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Playing TTA was sort of like reading The Grapes of Wrath: I felt I should do it but I question whether it was a rewarding experience. The mechanics are sleek and impressive but I didn't find them compelling. Player interaction is low and what there is feels a bit random, like in the event deck, or a plain beat down, like in the aggressions. Finally, add to that 10-20 minute turns (my first game with four took 5 hours and we still didn't get through the last round or two of Age III before Joey's was closing) and I don't myself looking forward to another play of this. PROS -Art & components are high caliber. -Mechanics mesh well and it is cool how the resources work. -Card abilities felt thematic. -Seemingly good balance, at least after hearing the stories of the first edition.
The design is so drum-tight and integrated, it runs circles around any other heavy euro in terms of systems and play. Even though it is essentially an engine-builder/resource management game, it feels absolutely nothing like any of the other games that drive down the same road. TtA hits the sweet spot of tactics-meets-strategy, as you have to pivot effectively based on what the card row gives you and what your opponents are doing. And yet, core strategies drive individual players' play styles which are varying. Top players can adapt to the game state nearly instantly and make decisions that seem puzzling to the uninformed, but are usually just angles you haven't considered yet. Overall the systems are balanced, but there are some cards that don't come in to play very often due to optimal strategies. Age II is particularly wonky with problematic leaders. Napoleon is always useful, no matter what your build looks like. Newton runs the gamut from incredibly strong (if you're short on CAs and high on Science, he's a beast) to useless, and Max is generally good. The other three (Cook/Bach/Shakespeare) are-- in that order-- decreasingly useful and increasingly situational. On the margins, some of the techs need a bit of tweaking, particularly the Age I Blue techs (except Code of Laws, of course), and some non-military Age III techs that are expensive without a lot of time to have them pay off. A lot of these changes are in the works in the forthcoming expansion, from new Leaders and Wonders that can be played in any combination, to a rebalancing of the base game cards. Having said all that, it is still an invigorating gaming experience challenged by no other. It is a game that begs its players to achieve mastery, and yet mastery always feels just out of reach. There is Through the Ages, and then there is everything else. It is the game against which I measure every other game I've ever played.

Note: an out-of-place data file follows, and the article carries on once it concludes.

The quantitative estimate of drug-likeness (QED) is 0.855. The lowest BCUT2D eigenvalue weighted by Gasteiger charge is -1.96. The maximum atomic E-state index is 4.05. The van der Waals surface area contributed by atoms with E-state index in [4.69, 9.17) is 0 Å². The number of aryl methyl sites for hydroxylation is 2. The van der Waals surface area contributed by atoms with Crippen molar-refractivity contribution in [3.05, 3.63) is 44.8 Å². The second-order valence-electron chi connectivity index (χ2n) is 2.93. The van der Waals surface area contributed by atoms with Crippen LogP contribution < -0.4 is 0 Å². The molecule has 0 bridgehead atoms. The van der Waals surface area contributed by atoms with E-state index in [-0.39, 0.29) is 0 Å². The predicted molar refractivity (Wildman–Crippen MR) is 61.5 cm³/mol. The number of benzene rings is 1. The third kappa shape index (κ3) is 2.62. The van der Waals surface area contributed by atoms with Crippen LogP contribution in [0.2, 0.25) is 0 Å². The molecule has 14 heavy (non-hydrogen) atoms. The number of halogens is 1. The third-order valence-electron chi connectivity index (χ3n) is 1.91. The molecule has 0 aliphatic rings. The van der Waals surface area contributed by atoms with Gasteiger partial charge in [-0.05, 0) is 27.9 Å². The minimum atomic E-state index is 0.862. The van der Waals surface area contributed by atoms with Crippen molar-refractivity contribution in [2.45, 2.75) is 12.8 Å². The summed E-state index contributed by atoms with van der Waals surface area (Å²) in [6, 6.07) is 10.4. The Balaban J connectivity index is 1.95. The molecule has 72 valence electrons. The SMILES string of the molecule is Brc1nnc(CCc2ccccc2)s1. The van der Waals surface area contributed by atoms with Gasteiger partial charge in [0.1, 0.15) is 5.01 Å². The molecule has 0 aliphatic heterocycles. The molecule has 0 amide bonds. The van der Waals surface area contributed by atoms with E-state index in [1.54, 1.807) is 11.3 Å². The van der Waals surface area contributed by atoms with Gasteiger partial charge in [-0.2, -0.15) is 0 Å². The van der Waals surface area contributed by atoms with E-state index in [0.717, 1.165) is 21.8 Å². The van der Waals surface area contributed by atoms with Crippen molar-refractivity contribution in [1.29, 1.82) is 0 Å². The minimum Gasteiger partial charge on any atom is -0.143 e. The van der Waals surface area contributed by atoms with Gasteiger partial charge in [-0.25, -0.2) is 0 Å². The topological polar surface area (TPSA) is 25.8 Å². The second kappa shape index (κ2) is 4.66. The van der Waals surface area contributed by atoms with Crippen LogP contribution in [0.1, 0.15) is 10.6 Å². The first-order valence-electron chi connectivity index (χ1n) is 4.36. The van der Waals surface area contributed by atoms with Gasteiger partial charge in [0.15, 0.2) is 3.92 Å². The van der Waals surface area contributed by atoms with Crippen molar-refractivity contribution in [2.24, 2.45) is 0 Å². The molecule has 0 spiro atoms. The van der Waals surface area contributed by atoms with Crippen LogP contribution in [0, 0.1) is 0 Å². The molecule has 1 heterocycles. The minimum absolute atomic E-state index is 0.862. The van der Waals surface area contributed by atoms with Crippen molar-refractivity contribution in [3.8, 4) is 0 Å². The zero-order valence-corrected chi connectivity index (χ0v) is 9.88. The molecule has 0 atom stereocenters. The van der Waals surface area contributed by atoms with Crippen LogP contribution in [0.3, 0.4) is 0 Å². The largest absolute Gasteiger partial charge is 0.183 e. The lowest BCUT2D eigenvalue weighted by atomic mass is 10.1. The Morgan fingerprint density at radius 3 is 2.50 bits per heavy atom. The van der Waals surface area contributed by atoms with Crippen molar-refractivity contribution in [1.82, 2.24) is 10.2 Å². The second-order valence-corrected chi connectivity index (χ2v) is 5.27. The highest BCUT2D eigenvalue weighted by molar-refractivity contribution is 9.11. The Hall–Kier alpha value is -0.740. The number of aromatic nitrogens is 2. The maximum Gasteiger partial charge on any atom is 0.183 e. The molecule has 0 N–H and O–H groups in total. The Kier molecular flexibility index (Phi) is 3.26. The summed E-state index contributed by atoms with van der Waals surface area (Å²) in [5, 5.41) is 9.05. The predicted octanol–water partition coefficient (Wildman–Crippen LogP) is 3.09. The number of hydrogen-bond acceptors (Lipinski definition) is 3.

2016-10-16 - Bought BoardGameWarriors 2017-10-06 - Played the original ~ 200 times so 1st play of this was a bit unexpected with the card changes and all :) However, still a delightful game. Need to explore more!
A difficult game to understand what you are supposed to be doing, but doing it correctly isn't that difficult. Possibly the ultimate balancing act in a board game. It doesn't feel worth the length and fiddlyness of tracking everything. Works better as an app.
Despite being an incredibly long affair, Through the Ages justifies its term. The mechanics are simple and clear, but the implications and interactions of the various mechanics make this game difficult to wield. Balancing military, population growth, and corruption, with the ultimate goal of maximizing culture is incredibly difficult, though equally satisfying. TtA is a game I strive to master, but with each game lasting an hour or so per player, improvement is an epic grind.